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World Climate Summit Starting in Dubai with Huge Participation

The UN’s 28th session of the Conference of the Parties (COP28), being held for the first time this year in a major oil and gas exporter country, is expected to be the largest climate summit to date, while negotiations on the phase-out or phase-down of fossil fuels, the Loss and Damage Fund and climate finance are expected to be tough due to differences of opinion among countries.

The COP28, chaired this year by the UAE, will be held between Nov. 30 and Dec. 12 at Expo City Dubai, which the country describes as a smart and futuristic destination for business and innovation.

According to the information compiled by Anadolu, more than 70,000 delegates from different countries are expected to attend the COP28 and the summit is expected to be the largest climate summit to date.

After the opening day of the event, the World Climate Summit, which will be held on December 1-2, will be dedicated to the speeches of the leaders.

The leaders of the world’s two biggest polluters, US President Joe Biden and Chinese President Xi Jinping are not expected to attend the COP28.
President Recep Tayyip Erdogan, Brazilian President Luiz Inacio Lula da Silva and the UK’s Prime Minister Rishi Sunak are among the leaders expected to attend the summit.

King Charles III is also expected to give a speech at the COP28.
While the human tragedy and geopolitical tension in the Middle East due to Israel’s occupation of Gaza continues, it is estimated that 20 delegates from the public sector will attend the COP28 representing Israel.

Pope Francis, the spiritual leader of Catholics and President of the Vatican, who was previously expected to attend the summit, will not be able to attend due to health problems.

COP28 presidency in shadow of criticism

The COP, which was described as the “highest decision-making body” by the UN, has been organized in a different country every year since 1995.

The COP presidency is elected by one of the countries nominated for hosting from the regions of Africa, Asia-Pacific, Eastern Europe, Latin America, the Caribbean, and Western Europe.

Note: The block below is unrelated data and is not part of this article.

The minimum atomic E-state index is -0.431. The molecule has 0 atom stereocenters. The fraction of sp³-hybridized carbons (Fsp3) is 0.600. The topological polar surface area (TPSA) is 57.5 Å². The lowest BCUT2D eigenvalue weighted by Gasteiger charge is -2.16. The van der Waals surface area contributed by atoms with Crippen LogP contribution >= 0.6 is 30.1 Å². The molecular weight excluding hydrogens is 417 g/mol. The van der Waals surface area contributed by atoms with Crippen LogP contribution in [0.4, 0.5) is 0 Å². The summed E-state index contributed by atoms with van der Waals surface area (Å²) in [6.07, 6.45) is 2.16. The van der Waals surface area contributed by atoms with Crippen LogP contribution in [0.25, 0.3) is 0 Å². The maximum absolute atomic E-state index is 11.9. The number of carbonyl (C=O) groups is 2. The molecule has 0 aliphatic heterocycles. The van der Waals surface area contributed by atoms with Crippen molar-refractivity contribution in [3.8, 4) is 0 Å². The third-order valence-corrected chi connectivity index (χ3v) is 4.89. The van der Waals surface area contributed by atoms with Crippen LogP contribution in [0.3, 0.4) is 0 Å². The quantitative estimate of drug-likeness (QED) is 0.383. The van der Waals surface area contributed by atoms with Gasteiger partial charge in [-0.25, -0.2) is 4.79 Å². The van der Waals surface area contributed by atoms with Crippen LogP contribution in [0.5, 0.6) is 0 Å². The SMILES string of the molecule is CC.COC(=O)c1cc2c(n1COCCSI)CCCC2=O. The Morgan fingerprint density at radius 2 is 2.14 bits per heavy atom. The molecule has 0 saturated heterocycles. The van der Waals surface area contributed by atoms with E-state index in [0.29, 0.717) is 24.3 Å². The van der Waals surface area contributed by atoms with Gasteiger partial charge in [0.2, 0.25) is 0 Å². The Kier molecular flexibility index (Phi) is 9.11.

Since it was the turn of the Asia-Pacific group this year, the UAE took the presidency of the COP after receiving no objections to its candidacy for hosting in May 2021.

In addition to the UAE being a major oil producer country, the selection of Sultan Ahmed Al Jaber, the Chief Executive of Abu Dhabi National Oil Company, one of the world’s largest oil companies, and president of the renewable energy company Masdar, as COP28 President has put the UAE in the crosshairs of criticism.

Ahead of the summit, Al Jaber called for the COP28 to be a turning point to limit the temperature rise to 1.5 degrees Celsius.

However, Al Jaber’s position that this goal requires a gradual reduction in the demand for and supply of all fossil fuels raises concerns that he could play a decisive role in the negotiations on fossil fuels.

While the Paris Agreement’s goal of limiting global temperature rise to less than 2 degrees Celsius above pre-industrial levels and, if possible, to 1.5 degrees Celsius, requires an end to fossil fuel use and production, there is no agreed roadmap on how fast and exactly when this process can be completed.

UN data shows that the rise in global temperature, caused predominantly by fossil fuels, is approaching 1.2 degrees Celsius above pre-industrial levels.

While scientists are calling for a rapid phase-out of fossil fuels to limit the rise in temperature, emissions need to be cut by 42% by 2030.

Phase-out of fossil fuel use

At this year’s summit, there are critical issues that stand out in terms of climate jargon and constitute the main items on the agenda.

One of these, the negotiations on phase-down and the phase-out of fossil fuels, is expected to be the scene of the hottest debates at COP28.
Members of the High Ambition Coalition, including the EU countries, Chile, Colombia, Ethiopia, New Zealand, Marshall Islands and Senegal, support fossil fuel phase-out.

India and African countries believe that developed countries should phase out fossil fuels sooner, while China finds the target unrealistic.